Dr. Karen J. Nordheden, Ph.D.

School of Engineering - Chemical & Petroleum Engineering
Associate Professor
Primary office:
Learned Hall
Room 4132D
University of Kansas
1530 West 15th Street
Lawrence, KS 66045


Ph.D., Electrical Engineering, University of Illinois (UIUC)

M.S., Electrical Engineering, University of Illinois (UIUC)

B.S., Physics, Michigan State University

Research Interests

  • Plasma, catalysis, plasma diagnostics, reforming, microfabrication

Selected Publications

Jiang, Q. Faraji, S. Nordheden, K. J., & Stagg-Williams, S. M. (2011). CO2 reforming reaction assisted with oxygen permeable Ba0.5Sr0.5Co0.8Fe0.2Ox ceramic membranes. J. Membrane Science, 368(1-2), 69-77.

Jiang, Q. Nordheden, K. J., & Stagg-Williams, S. M. (2011). Oxygen permeation study and improvement of Ba0.5SSr0.5Co0.8Fe0.2Ox perovskite ceramic membranes. J. Membrane Science, 369(1-2), 174-181. DOI:10.1016/j.memsci.2010.11.073

Jiang, Q. Nordheden, K. J., & Stagg-Williams, S. M. (2009). Reaction Performance of Ba0.5SSr0.5Co0.8Fe0.2Ox Asymmetric Oxygen-Permeable Ceramic Membrane Reactor. In AICHE Annual Meeting, Nashville, TN, Conference Proceedings, pp. 539a/1-4.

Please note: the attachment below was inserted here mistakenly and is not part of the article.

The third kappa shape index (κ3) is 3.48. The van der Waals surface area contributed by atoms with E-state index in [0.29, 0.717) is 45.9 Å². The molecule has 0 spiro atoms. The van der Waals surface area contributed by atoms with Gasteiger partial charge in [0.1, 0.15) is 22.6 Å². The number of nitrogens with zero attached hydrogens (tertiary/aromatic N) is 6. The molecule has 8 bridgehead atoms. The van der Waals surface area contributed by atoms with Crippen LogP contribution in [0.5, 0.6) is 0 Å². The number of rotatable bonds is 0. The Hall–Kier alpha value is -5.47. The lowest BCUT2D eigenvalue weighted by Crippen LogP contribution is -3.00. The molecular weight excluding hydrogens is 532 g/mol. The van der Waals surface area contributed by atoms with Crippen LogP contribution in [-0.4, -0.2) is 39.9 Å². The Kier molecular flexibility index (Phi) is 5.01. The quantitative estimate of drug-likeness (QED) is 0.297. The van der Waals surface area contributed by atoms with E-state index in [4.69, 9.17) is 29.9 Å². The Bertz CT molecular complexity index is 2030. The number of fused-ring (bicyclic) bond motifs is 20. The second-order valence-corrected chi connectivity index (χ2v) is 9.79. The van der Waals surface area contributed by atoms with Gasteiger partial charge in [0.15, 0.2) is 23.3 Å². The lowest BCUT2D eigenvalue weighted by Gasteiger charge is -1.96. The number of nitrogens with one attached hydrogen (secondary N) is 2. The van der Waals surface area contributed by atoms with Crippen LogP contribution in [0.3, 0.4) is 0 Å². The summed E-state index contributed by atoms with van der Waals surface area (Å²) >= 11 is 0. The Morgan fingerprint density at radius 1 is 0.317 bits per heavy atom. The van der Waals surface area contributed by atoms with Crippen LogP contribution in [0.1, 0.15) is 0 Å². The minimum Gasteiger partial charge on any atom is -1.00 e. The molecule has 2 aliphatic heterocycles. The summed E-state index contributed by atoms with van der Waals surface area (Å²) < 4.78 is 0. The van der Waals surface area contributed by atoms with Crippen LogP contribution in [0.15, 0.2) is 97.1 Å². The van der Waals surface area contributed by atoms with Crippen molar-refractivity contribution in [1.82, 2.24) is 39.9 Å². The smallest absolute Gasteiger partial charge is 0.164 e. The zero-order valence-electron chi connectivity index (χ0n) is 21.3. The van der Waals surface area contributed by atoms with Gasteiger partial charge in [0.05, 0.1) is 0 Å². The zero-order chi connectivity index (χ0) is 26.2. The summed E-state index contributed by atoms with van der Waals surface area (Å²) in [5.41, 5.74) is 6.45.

Slade, D. A., Jiang, Q. Nordheden, K. J., & Stagg-Williams, S. M. (2009). A Comparison of Mixed-conducting Oxygen-permeable Membranes for CO2 Reforming. Catalysis Today, 148(3-4), 290-297.


  • BS, Physics, Michigan State University
  • MS, Electrical Engineering, University of Illinois at Urbana-Champaign
  • PhD, Electrical Engineering, University of Illinois at Urbana-Champaign

Research Interests

My research interests are in the areas of microfabrication, plasma processing, and catalytic reforming. Our current project involves plasma catalysis of two greenhouse gases, methane and carbon dioxide, to produce syngas (H2 and CO) in collaboration with the Center for Environmentally Beneficial Catalysis (CEBC). A major drawback of using a conventional dry reforming catalysis method is the high process temperature, which leads to high energy and equipment costs as well as easier coke formation on the catalyst surface. The integration of non-thermal plasma technology and catalysis is an attractive alternative since it should allow for a reduction in the operating temperature of the reforming reactor. The energetic electrons and active species in the plasma (ionized gas) can stimulate chemical reactions even when the bulk gas is near room temperature. When combined with a catalyst, the hybrid plasma catalysis process can promote reaction pathways to form desired products.

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